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4 min read

When To Seek Couples Therapy: 5 Signs You Need To Seek Help

Couple attending a therapy session

Key Takeaways:

  • There are many reasons to go to couples therapy. You can even go if there is nothing wrong and you simply want to develop a stronger connection.
  • When there is a reason to go to couples therapy, it can manifest as obvious problems or as more subtle warning signs.
  • This article should serve as a general informational guide, but is certainly not exhaustive. The best way to determine if you need couples therapy is to talk to your partner as well as a therapist about your options.

Being in a relationship is a lot like being on a boat. Sure, it gets choppy sometimes, but with your partner helping, you can get through it. You work as a team, and everything seems to be functioning properly up top.

But sometimes, if you go below deck, you might find yourself standing in a foot of water. Big problem.

In a relationship, there are sometimes obvious signs that something is wrong. Other times, the signs are more subtle. The good news is that, with a little bit of help from a licensed therapist, nearly every relationship problem can be solved.

Let's discover 5 signs that your relationship may be in trouble, as well as some tips for how to ease them between sessions with a licensed couples therapist.

5 Signs You May Need Couples Therapy:

#1: You're always fighting.

#2: You never have disagreements.

#3: Infidelity

#4: Family Fighting

#5: Social Isolation

#1: You're Always Fighting

This is perhaps the most obvious sign that your relationship may be in trouble. Consistent fighting can mean several things:

  • There is a misalignment of values

  • There was some sort of upsetting occurrence that was not fully processed

  • One or both partners is overwhelmingly stressed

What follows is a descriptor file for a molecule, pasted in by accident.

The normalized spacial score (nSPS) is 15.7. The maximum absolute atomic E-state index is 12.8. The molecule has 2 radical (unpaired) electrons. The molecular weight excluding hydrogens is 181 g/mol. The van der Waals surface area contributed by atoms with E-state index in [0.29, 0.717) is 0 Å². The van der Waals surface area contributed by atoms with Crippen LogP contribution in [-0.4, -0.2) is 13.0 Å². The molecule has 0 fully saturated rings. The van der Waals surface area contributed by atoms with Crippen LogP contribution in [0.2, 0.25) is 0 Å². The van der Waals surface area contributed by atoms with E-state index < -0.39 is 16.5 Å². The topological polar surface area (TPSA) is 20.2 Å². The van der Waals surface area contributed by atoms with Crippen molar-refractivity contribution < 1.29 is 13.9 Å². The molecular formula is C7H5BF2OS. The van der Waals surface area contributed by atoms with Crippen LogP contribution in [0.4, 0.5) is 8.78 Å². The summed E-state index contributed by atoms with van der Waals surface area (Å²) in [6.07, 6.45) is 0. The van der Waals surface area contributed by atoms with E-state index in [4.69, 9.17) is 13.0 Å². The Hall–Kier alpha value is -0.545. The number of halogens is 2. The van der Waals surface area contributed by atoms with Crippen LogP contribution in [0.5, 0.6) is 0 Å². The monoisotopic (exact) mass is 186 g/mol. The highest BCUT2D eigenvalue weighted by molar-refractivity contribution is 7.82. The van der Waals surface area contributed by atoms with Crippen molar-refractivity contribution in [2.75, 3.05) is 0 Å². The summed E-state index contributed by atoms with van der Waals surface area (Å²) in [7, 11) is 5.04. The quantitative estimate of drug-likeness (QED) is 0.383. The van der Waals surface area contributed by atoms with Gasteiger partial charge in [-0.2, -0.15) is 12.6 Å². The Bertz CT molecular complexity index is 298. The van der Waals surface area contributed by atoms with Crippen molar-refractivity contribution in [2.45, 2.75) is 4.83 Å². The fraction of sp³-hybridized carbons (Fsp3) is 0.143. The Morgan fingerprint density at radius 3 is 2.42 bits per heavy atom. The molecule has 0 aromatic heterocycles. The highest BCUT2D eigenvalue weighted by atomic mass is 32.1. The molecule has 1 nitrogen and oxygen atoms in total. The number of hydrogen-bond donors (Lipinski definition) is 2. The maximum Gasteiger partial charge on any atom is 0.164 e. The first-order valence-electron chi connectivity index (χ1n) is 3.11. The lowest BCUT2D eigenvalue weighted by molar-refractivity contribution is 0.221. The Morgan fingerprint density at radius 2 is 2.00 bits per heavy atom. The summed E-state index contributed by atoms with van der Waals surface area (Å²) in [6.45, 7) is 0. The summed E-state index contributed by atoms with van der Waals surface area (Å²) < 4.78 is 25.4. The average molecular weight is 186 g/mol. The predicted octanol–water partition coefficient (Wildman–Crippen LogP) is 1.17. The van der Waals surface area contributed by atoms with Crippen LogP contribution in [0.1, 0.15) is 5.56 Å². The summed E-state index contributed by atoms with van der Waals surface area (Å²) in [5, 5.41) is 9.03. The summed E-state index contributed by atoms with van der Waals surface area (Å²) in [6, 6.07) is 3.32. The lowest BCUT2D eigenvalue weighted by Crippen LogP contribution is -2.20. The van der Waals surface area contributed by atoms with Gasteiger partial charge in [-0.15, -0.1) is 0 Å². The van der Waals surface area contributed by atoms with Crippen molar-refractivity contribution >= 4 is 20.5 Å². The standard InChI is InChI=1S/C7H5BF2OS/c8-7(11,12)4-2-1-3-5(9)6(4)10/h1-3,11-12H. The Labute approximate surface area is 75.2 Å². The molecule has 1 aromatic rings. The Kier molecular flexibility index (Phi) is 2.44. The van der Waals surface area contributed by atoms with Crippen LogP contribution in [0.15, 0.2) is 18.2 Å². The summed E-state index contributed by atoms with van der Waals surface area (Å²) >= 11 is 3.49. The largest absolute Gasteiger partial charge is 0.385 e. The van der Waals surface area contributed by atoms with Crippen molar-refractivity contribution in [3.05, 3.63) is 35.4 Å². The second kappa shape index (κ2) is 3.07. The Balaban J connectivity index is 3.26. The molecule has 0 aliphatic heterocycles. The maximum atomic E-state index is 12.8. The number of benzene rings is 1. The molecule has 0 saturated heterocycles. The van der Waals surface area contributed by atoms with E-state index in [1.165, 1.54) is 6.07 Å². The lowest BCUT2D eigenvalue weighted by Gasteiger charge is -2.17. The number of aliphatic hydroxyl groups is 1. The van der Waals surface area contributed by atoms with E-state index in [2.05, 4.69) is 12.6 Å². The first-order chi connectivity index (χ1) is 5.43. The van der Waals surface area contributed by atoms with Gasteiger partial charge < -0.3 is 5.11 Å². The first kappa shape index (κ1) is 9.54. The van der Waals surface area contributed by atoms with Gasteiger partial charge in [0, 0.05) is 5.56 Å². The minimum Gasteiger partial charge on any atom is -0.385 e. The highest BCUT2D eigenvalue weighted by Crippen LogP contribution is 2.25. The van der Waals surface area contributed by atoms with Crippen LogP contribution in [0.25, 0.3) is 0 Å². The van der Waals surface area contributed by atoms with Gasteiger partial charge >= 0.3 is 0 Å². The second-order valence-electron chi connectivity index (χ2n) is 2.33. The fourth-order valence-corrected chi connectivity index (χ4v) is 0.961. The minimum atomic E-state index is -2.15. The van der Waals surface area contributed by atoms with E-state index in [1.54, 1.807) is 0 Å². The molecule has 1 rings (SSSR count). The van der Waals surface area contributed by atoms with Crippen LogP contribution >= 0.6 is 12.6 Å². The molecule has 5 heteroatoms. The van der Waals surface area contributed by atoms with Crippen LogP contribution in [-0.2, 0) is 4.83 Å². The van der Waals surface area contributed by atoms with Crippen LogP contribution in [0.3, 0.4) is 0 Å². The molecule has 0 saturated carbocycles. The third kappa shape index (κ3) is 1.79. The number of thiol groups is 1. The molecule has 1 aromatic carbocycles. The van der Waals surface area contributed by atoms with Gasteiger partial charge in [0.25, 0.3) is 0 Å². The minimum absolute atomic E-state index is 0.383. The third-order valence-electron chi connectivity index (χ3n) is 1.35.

Whatever the reason, here are some tips to reduce consistent fighting between session with a a therapist:

Tip #1: Take a deep breath when you start to get frustrated.

Taking a deep breath gives your brain more oxygen, which does all sorts of good things in your brain to help you calm down.

Specifically, more oxygen means your parasympathetic nervous system is more able to tell the rest of your brain - namely your fight-or-flight response - to cool off.

This allows you to think through things more logically and find solutions without letting anger cloud the situation or make things worse.

Tip #2: Give Yourself Space

If you're finding it hard to calm down, removing yourself from the situation for a bit can also prevent the argument from getting worse.

Note that his does not mean that you should totally ignore the argument: It's still important to resolve things. But anger can make you say or do things you don't mean, which can hurt your partner and make a resolution more difficult.

#2: You Never Have Disagreements

On the other side of the spectrum, a lack of disagreements can also be a sign of trouble.

A total lack of conflict usually means a lack of communication. It can also mean that one or both partners are not allowing themselves to be individuals, and sacrificing their own personal values for what they perceive to the the good of the relationship.

Does it keep things quiet? Sure. But it also keeps things stuck in the same place, never growing.

Here are some tips for changing this:

Tip #1: Commit to Voicing Problems

It can be very easy for some people to simply tolerate stuff they don't like. The problem with this is that it can build resentment over time.